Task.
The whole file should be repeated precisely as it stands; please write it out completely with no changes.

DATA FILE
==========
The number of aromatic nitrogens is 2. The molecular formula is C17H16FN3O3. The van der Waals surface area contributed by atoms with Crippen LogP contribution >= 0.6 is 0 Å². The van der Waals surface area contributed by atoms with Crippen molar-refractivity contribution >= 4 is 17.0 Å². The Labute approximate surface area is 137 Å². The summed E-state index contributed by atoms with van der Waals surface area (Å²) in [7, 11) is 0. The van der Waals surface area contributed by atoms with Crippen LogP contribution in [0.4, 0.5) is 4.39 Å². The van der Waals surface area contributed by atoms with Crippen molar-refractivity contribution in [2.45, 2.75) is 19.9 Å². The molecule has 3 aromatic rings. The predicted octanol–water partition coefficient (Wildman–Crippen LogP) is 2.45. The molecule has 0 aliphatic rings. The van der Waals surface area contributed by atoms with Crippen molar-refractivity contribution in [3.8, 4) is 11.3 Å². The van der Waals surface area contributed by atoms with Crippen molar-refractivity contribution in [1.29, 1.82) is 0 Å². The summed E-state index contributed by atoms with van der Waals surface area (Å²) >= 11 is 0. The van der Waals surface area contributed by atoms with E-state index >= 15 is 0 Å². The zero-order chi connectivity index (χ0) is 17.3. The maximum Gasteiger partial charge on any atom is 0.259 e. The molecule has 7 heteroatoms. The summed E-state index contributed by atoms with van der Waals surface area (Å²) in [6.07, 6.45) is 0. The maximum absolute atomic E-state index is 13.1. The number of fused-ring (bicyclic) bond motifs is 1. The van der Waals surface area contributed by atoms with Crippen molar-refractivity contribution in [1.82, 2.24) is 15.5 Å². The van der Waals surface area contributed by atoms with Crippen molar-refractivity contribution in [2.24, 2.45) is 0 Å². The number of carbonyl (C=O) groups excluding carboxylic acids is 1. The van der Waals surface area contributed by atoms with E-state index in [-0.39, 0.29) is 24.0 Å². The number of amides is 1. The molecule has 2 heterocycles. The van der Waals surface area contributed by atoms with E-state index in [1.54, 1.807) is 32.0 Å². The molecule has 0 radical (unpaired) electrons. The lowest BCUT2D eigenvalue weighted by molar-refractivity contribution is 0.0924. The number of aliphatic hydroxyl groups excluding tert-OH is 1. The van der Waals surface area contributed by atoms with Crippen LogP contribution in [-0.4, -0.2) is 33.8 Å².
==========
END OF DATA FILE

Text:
The number of aromatic nitrogens is 2. The molecular formula is C17H16FN3O3. The van der Waals surface area contributed by atoms with Crippen LogP contribution >= 0.6 is 0 Å². The van der Waals surface area contributed by atoms with Crippen molar-refractivity contribution >= 4 is 17.0 Å². The Labute approximate surface area is 137 Å². The summed E-state index contributed by atoms with van der Waals surface area (Å²) in [7, 11) is 0. The van der Waals surface area contributed by atoms with Crippen LogP contribution in [0.4, 0.5) is 4.39 Å². The van der Waals surface area contributed by atoms with Crippen molar-refractivity contribution in [2.45, 2.75) is 19.9 Å². The molecule has 3 aromatic rings. The predicted octanol–water partition coefficient (Wildman–Crippen LogP) is 2.45. The molecule has 0 aliphatic rings. The van der Waals surface area contributed by atoms with Crippen molar-refractivity contribution in [3.8, 4) is 11.3 Å². The van der Waals surface area contributed by atoms with Crippen molar-refractivity contribution in [1.29, 1.82) is 0 Å². The summed E-state index contributed by atoms with van der Waals surface area (Å²) >= 11 is 0. The van der Waals surface area contributed by atoms with E-state index >= 15 is 0 Å². The zero-order chi connectivity index (χ0) is 17.3. The maximum Gasteiger partial charge on any atom is 0.259 e. The molecule has 7 heteroatoms. The summed E-state index contributed by atoms with van der Waals surface area (Å²) in [6.07, 6.45) is 0. The maximum absolute atomic E-state index is 13.1. The number of fused-ring (bicyclic) bond motifs is 1. The van der Waals surface area contributed by atoms with Crippen molar-refractivity contribution in [1.82, 2.24) is 15.5 Å². The van der Waals surface area contributed by atoms with Crippen molar-refractivity contribution in [2.24, 2.45) is 0 Å². The number of carbonyl (C=O) groups excluding carboxylic acids is 1. The van der Waals surface area contributed by atoms with E-state index in [-0.39, 0.29) is 24.0 Å². The number of amides is 1. The molecule has 2 heterocycles. The van der Waals surface area contributed by atoms with E-state index in [1.54, 1.807) is 32.0 Å². The molecule has 0 radical (unpaired) electrons. The lowest BCUT2D eigenvalue weighted by molar-refractivity contribution is 0.0924. The number of aliphatic hydroxyl groups excluding tert-OH is 1. The van der Waals surface area contributed by atoms with Crippen LogP contribution in [-0.4, -0.2) is 33.8 Å².